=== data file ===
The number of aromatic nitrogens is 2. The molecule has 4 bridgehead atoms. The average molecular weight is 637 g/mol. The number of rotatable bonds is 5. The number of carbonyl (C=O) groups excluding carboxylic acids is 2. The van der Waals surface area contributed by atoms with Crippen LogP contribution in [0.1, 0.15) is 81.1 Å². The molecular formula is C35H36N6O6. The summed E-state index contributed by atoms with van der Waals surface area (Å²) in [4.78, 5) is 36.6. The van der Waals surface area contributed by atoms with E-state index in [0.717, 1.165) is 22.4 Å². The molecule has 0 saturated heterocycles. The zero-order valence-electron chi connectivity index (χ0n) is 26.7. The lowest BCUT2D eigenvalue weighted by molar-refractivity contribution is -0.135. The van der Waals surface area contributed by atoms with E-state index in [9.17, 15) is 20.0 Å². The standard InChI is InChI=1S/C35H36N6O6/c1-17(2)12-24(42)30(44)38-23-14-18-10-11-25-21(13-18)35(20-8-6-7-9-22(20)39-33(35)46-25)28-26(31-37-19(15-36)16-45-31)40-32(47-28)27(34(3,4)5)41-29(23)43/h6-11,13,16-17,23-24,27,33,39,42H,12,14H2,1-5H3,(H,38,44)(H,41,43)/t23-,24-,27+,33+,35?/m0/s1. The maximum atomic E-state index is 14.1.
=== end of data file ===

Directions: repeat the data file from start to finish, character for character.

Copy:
The number of aromatic nitrogens is 2. The molecule has 4 bridgehead atoms. The average molecular weight is 637 g/mol. The number of rotatable bonds is 5. The number of carbonyl (C=O) groups excluding carboxylic acids is 2. The van der Waals surface area contributed by atoms with Crippen LogP contribution in [0.1, 0.15) is 81.1 Å². The molecular formula is C35H36N6O6. The summed E-state index contributed by atoms with van der Waals surface area (Å²) in [4.78, 5) is 36.6. The van der Waals surface area contributed by atoms with E-state index in [0.717, 1.165) is 22.4 Å². The molecule has 0 saturated heterocycles. The zero-order valence-electron chi connectivity index (χ0n) is 26.7. The lowest BCUT2D eigenvalue weighted by molar-refractivity contribution is -0.135. The van der Waals surface area contributed by atoms with E-state index in [9.17, 15) is 20.0 Å². The standard InChI is InChI=1S/C35H36N6O6/c1-17(2)12-24(42)30(44)38-23-14-18-10-11-25-21(13-18)35(20-8-6-7-9-22(20)39-33(35)46-25)28-26(31-37-19(15-36)16-45-31)40-32(47-28)27(34(3,4)5)41-29(23)43/h6-11,13,16-17,23-24,27,33,39,42H,12,14H2,1-5H3,(H,38,44)(H,41,43)/t23-,24-,27+,33+,35?/m0/s1. The maximum atomic E-state index is 14.1.